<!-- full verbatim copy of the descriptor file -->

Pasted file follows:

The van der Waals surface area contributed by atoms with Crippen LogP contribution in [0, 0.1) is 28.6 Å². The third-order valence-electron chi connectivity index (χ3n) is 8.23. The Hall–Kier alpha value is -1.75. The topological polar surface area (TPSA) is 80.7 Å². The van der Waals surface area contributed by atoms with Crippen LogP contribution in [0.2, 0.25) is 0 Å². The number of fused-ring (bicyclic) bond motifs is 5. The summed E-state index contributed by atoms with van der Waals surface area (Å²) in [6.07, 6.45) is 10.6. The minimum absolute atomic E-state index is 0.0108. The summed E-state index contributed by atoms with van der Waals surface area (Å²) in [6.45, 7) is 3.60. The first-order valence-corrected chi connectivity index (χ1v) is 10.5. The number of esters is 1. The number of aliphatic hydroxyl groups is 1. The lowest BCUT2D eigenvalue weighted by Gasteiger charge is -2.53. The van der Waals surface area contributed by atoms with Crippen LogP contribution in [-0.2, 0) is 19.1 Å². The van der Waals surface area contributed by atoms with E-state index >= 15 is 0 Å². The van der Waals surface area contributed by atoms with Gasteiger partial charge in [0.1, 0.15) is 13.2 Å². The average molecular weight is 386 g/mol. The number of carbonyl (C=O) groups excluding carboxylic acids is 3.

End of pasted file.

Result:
The van der Waals surface area contributed by atoms with Crippen LogP contribution in [0, 0.1) is 28.6 Å². The third-order valence-electron chi connectivity index (χ3n) is 8.23. The Hall–Kier alpha value is -1.75. The topological polar surface area (TPSA) is 80.7 Å². The van der Waals surface area contributed by atoms with Crippen LogP contribution in [0.2, 0.25) is 0 Å². The number of fused-ring (bicyclic) bond motifs is 5. The summed E-state index contributed by atoms with van der Waals surface area (Å²) in [6.07, 6.45) is 10.6. The minimum absolute atomic E-state index is 0.0108. The summed E-state index contributed by atoms with van der Waals surface area (Å²) in [6.45, 7) is 3.60. The first-order valence-corrected chi connectivity index (χ1v) is 10.5. The number of esters is 1. The number of aliphatic hydroxyl groups is 1. The lowest BCUT2D eigenvalue weighted by Gasteiger charge is -2.53. The van der Waals surface area contributed by atoms with Crippen LogP contribution in [-0.2, 0) is 19.1 Å². The van der Waals surface area contributed by atoms with E-state index >= 15 is 0 Å². The van der Waals surface area contributed by atoms with Gasteiger partial charge in [0.1, 0.15) is 13.2 Å². The average molecular weight is 386 g/mol. The number of carbonyl (C=O) groups excluding carboxylic acids is 3.